Obon is a special time to remember and to celebrate our continuing relationship with departed loved ones and all the causes and conditions that enable our lives to be possible. In Shin Buddhism, Obon is a festival of joyful memory in which we reflect on our lives and how we are continually influenced by our loved ones. This enduring connection is life-giving because it reminds us that we are never alone. Our relationship grows over time as we deepen our understanding of the values and life lessons they shared with us.
Each Summer we look forward to the Obon season with its colorful lanterns, rhythmic beat of taiko drums, and the ono food. Obon is one of our most important celebrations and it is truly a gathering of joyful memory.
However, this year, due to the COVID-19 pandemic, we will not be able to celebrate Obon in the traditional way. When we began this year, I don’t think anyone imagined how challenging and life-changing things would become.
We’ve had to quickly let go of our hopes for a smooth journey as this pandemic and the civil unrest we face as a nation reminds us that there is an imbalance in nature and within our society. As we face these challenges, we’ve had to reflect on whether only positive outcomes in life are ever guaranteed? Shakyamuni Buddha taught that all things in life are impermanent, that each of us and all things in the universe are subject to constant change. So good fortune and misfortune are simply part of our lives which will come and go. This is the important lesson of impermanence that we should understand, that both the good and the bad times in our lives will not remain forever. That there is always a light in the darkness and there is always hope for transformation and change.
So how do we find the courage and strength to face our many challenges? We do so by turning to the Dharma for guidance and by remembering our loved ones. The simple act of remembering those who have gone before allows us the opportunity to reflect on and to enrich our lives in the present. By remembering their lives and the lessons they taught us, we can live our present lives with greater meaning, richness, and comfort.
Obon has its origins in the Ullambana Sutra. The word Obon is the shortened form of the word Urabon-e which means to suffer as if being hung upside down. The sutra tells the story of Mogallana, one of Shakyamuni Buddha’s ten great disciples, and how he suffered over the death of his mother, feeling a deep sense of regret and sorrow. He believed that her devotion to him had been a barrier to her understanding the Dharma. However, the Buddha counseled Mogallana by asking him to reflect deeply upon this and he came to realize that his mother’s devotion to him was based on unselfish love. With this profound insight into his mother’s life, Mogallana danced with joy as his regret and sorrow were transformed into appreciation and gratitude.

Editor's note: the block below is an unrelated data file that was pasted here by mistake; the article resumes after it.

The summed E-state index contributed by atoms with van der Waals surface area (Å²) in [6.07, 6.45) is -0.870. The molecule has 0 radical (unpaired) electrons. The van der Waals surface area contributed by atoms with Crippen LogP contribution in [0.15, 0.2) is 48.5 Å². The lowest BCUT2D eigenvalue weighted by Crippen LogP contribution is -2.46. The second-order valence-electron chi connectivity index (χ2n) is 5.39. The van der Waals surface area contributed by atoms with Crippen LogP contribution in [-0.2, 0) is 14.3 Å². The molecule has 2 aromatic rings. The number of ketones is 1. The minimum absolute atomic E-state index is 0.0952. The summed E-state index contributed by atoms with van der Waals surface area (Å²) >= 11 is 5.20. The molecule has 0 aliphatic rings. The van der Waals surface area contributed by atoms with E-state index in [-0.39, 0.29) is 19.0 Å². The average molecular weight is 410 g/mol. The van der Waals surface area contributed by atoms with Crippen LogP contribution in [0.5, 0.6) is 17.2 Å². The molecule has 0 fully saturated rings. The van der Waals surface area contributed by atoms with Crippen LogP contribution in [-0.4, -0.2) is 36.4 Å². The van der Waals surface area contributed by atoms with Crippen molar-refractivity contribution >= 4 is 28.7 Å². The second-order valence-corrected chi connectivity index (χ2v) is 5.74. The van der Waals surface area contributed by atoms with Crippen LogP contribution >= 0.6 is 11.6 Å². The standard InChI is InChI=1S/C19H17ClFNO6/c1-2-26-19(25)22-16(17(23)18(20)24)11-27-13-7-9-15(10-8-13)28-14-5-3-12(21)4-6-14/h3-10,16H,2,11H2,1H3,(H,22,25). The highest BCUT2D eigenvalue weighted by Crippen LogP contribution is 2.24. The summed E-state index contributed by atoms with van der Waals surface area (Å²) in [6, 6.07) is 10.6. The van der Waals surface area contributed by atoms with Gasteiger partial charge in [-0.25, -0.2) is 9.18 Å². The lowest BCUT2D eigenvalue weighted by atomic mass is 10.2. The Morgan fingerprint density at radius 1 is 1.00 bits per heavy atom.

Mogallana’s story is also our story. The pain of losing a loved one is a natural part of human life and how we come to understand the meaning of death is through the telling of stories that help us to remember and to reflect on life and the enduring bonds of love. It is in the retelling of these stories that our loved ones continue to offer inspiration and guidance for living in this present moment. I’m reminded of the chorus to the Maroon 5 song “Memories” which goes “Memories bring back, memories bring back you.”
While the pandemic has disrupted the traditional ways of celebrating Obon this year, we can still celebrate the spirit at the heart of this festival. Take time to remember your loved ones and reflect on how they continue to influence your life. Share your stories with your children and grandchildren. Tell them about your life and the lives of your parents and grandparents so they too can live on through these stories. Engage your family by asking them to take a video of you on their smartphone. Laugh, cry, and learn together as you share and pass on your family history.
During this time of isolation, we have spent more time talking and sharing with our loved ones and rediscovering what is most essential in life. Obon is a time to celebrate the simple joy of remembering, reconnecting, and renewing our bonds of love and what it means to be ‘Ohana. Obon is truly a joyful celebration of memory which can offer us wisdom for living. Take a moment to celebrate the spirit of Obon in your life. Namo Amida Butsu.